Summary: Molly Davis is tired of being an awkward sophomore with extremely frizzy hair and too many pimples, so when she runs into an eccentric portrait artist at the local fair, she sadly confides that her wish is to be the most beautiful girl in the town of Miracle. When she wakes up the next morning, she is surprisingly and inexplicably exactly that—gorgeous. Life seems only to get better as more people pay attention to her and vie to be her friend. She gets the boys, the clothes, and the popularity she always wanted. But she just might be losing herself.
Review: In the first stages of the story, Beauty begins exploring an interesting topic—how people who are physically attractive seem to be treated so much better than those who are not. Molly goes from being the girl the popular kids laughed at to getting almost everything. People actually talk to her. Teachers are easier on her. Boys fight to be the one to do nice things for her. Waiters, baristas, and ticket sellers give her things free. All this is really great commentary on how life can sometimes be very unfair.
But then Daily goes overboard. Molly is not just beautiful, she is mysteriously powerful. She literally has hordes of children chase her down the street solely because her face is so pretty. …How does that even make sense? Boys appear to be magically attracted to her, as if they could not ignore her if they wanted, and the other girls will do absolutely anything she says because she is simply that popular—even if she tells them to paint their knuckles with nail polish.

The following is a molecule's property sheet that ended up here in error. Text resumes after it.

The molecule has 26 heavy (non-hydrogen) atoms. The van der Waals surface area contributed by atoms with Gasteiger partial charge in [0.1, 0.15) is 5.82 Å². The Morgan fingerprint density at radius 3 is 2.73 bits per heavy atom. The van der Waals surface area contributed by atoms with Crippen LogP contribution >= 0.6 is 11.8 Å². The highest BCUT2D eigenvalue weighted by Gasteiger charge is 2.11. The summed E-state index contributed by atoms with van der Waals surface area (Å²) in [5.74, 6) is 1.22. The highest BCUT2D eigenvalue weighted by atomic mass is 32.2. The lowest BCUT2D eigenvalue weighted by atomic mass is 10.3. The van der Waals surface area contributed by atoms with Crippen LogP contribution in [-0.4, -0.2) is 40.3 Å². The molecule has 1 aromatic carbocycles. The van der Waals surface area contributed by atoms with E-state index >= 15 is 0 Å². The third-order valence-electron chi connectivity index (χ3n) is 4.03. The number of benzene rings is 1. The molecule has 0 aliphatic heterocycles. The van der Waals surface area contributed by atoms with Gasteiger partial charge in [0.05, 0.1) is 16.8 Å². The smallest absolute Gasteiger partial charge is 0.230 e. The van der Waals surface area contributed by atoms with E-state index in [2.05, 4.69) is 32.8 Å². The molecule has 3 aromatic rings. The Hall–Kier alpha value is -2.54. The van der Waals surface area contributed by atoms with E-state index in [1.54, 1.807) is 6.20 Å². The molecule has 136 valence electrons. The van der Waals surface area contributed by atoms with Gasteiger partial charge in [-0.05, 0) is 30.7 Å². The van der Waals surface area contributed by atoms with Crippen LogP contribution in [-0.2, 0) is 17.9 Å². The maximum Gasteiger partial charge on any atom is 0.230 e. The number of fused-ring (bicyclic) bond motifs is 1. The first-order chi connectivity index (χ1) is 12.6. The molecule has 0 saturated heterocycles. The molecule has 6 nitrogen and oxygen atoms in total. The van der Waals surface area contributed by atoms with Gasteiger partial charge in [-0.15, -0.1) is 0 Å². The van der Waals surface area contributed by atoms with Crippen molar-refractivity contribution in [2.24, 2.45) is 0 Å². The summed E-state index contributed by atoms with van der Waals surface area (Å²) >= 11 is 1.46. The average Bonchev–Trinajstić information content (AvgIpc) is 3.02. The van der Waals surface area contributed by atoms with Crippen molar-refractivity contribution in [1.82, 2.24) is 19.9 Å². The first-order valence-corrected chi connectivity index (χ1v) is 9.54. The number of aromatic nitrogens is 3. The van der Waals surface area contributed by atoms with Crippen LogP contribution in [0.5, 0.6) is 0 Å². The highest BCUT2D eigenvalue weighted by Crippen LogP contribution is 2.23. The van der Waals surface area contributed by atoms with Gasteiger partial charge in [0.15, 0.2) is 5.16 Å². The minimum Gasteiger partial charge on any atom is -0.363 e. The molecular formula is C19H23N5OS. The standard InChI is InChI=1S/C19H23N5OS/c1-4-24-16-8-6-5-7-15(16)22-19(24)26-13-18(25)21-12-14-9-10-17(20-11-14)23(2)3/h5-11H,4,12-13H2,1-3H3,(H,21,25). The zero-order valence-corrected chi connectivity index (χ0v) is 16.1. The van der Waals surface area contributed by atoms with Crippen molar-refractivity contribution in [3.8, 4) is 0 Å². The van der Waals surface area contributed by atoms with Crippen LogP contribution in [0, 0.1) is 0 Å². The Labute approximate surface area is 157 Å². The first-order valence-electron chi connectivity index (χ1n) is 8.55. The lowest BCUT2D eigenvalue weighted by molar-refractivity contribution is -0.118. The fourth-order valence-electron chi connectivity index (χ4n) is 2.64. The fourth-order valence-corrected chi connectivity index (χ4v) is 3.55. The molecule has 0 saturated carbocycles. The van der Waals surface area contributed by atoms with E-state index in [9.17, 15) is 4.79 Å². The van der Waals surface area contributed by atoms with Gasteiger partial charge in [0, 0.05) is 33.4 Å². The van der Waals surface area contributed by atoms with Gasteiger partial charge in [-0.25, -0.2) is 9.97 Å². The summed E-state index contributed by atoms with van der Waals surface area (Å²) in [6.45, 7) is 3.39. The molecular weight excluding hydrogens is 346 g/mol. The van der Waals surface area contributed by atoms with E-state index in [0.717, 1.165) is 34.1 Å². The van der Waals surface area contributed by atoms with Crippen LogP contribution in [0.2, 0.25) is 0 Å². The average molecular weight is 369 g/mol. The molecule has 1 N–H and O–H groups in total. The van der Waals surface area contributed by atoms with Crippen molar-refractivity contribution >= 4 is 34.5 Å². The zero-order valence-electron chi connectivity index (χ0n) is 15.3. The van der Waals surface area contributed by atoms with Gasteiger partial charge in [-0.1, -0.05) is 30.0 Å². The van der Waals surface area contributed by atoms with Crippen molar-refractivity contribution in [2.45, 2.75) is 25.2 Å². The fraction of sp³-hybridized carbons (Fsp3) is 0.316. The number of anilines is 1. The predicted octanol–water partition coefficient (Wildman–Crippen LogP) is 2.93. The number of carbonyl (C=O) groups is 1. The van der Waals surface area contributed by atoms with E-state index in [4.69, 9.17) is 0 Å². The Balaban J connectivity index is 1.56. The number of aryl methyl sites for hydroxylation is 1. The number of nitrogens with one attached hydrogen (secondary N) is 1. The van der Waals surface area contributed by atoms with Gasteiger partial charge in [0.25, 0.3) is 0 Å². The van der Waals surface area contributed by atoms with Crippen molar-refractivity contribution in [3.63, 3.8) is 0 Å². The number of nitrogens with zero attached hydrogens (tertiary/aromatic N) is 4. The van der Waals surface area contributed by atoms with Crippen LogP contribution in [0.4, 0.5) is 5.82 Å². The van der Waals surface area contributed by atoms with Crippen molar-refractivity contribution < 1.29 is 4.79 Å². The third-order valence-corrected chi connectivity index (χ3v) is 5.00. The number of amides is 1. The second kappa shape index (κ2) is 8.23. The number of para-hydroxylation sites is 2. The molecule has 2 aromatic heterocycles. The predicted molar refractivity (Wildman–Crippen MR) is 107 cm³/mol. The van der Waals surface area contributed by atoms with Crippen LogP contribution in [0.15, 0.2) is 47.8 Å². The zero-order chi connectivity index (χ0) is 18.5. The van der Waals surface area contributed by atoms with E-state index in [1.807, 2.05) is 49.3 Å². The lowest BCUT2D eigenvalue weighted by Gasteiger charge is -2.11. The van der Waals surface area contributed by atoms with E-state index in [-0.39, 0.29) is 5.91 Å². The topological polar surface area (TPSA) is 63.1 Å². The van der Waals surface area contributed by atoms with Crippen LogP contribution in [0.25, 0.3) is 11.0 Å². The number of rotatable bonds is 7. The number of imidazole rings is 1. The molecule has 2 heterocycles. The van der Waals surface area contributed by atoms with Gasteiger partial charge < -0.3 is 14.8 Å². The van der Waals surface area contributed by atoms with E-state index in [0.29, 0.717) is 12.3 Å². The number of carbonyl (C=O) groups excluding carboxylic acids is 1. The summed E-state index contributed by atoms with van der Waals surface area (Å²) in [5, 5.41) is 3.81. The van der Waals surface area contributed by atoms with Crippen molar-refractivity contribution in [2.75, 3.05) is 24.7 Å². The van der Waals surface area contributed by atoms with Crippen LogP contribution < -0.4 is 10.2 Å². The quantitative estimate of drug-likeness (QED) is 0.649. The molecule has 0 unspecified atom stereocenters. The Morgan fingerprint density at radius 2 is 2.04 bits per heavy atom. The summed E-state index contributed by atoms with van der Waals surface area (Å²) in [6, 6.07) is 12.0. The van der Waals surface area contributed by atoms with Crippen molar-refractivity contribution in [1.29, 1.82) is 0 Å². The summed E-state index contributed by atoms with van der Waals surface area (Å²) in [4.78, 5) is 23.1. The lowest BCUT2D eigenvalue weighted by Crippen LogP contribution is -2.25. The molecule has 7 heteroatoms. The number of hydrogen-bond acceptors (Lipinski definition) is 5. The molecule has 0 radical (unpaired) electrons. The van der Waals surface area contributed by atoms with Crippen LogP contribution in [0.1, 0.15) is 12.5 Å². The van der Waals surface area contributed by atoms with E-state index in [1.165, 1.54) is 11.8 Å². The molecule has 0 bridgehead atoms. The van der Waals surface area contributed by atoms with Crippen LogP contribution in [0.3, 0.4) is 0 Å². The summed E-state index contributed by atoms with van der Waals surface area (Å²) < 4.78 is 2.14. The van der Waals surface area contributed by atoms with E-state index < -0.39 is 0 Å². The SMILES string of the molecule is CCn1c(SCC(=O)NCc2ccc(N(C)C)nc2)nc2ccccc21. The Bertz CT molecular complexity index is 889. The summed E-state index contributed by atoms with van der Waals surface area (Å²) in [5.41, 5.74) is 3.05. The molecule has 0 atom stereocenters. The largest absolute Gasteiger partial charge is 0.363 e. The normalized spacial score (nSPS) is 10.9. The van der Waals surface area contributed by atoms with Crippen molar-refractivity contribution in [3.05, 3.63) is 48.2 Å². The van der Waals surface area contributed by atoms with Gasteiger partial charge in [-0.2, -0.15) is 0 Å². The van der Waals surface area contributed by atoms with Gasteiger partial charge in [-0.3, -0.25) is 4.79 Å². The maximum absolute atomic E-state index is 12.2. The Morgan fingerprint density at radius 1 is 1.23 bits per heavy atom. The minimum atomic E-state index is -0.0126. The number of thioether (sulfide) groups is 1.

Because this is so unrealistic, it seems as if there must be some sort of magical explanation. After all, there is magic at work in the book if Molly can wake up one day and suddenly be stunning. She measures and her facial features actually moved. Yet an explanation for Molly’s apparently magnetic aura is never offered, and this is a huge failing. The book borders on the absurd with the caricature of popularity that it presents, but whatever magic is at work creating it is never fully integrated into the story.
Beyond this, the story is typical. Ugly girl becomes pretty. Newly pretty girl starts acting like a jerk. Newly pretty girl realizes she has lost all her friends and decides to go back to being her former ugly yet pleasant self. Unfortunately, Daily does not put enough of a spin on this plotline to make her version truly stand out. Beauty is a decent, yet standard take on a common tale.
Published: May 10, 2012